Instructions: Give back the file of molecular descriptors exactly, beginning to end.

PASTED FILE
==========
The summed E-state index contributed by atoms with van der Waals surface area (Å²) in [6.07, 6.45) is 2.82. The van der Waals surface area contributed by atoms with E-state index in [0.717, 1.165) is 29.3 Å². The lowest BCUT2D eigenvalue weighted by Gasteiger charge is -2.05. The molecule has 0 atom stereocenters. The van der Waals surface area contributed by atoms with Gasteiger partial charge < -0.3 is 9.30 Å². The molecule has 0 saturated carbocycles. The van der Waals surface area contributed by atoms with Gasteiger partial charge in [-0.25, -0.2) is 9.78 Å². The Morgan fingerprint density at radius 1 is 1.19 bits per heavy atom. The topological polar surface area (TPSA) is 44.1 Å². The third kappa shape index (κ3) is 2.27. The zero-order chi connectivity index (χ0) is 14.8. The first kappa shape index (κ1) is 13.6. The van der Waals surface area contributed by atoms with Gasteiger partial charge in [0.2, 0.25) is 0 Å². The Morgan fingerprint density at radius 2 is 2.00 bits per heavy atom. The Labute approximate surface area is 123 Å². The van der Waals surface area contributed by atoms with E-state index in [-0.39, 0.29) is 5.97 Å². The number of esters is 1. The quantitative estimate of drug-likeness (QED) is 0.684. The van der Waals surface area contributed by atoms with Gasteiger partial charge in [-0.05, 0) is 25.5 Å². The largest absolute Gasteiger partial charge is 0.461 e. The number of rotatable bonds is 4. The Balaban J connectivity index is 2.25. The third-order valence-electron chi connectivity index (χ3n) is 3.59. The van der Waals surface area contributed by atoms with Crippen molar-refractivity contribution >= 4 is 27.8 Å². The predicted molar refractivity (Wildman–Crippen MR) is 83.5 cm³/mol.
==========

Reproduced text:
The summed E-state index contributed by atoms with van der Waals surface area (Å²) in [6.07, 6.45) is 2.82. The van der Waals surface area contributed by atoms with E-state index in [0.717, 1.165) is 29.3 Å². The lowest BCUT2D eigenvalue weighted by Gasteiger charge is -2.05. The molecule has 0 atom stereocenters. The van der Waals surface area contributed by atoms with Gasteiger partial charge < -0.3 is 9.30 Å². The molecule has 0 saturated carbocycles. The van der Waals surface area contributed by atoms with Gasteiger partial charge in [-0.25, -0.2) is 9.78 Å². The Morgan fingerprint density at radius 1 is 1.19 bits per heavy atom. The topological polar surface area (TPSA) is 44.1 Å². The third kappa shape index (κ3) is 2.27. The zero-order chi connectivity index (χ0) is 14.8. The first kappa shape index (κ1) is 13.6. The van der Waals surface area contributed by atoms with Gasteiger partial charge in [0.2, 0.25) is 0 Å². The Morgan fingerprint density at radius 2 is 2.00 bits per heavy atom. The Labute approximate surface area is 123 Å². The van der Waals surface area contributed by atoms with E-state index in [-0.39, 0.29) is 5.97 Å². The number of esters is 1. The quantitative estimate of drug-likeness (QED) is 0.684. The van der Waals surface area contributed by atoms with Gasteiger partial charge in [-0.05, 0) is 25.5 Å². The largest absolute Gasteiger partial charge is 0.461 e. The number of rotatable bonds is 4. The Balaban J connectivity index is 2.25. The third-order valence-electron chi connectivity index (χ3n) is 3.59. The van der Waals surface area contributed by atoms with Crippen molar-refractivity contribution >= 4 is 27.8 Å². The predicted molar refractivity (Wildman–Crippen MR) is 83.5 cm³/mol.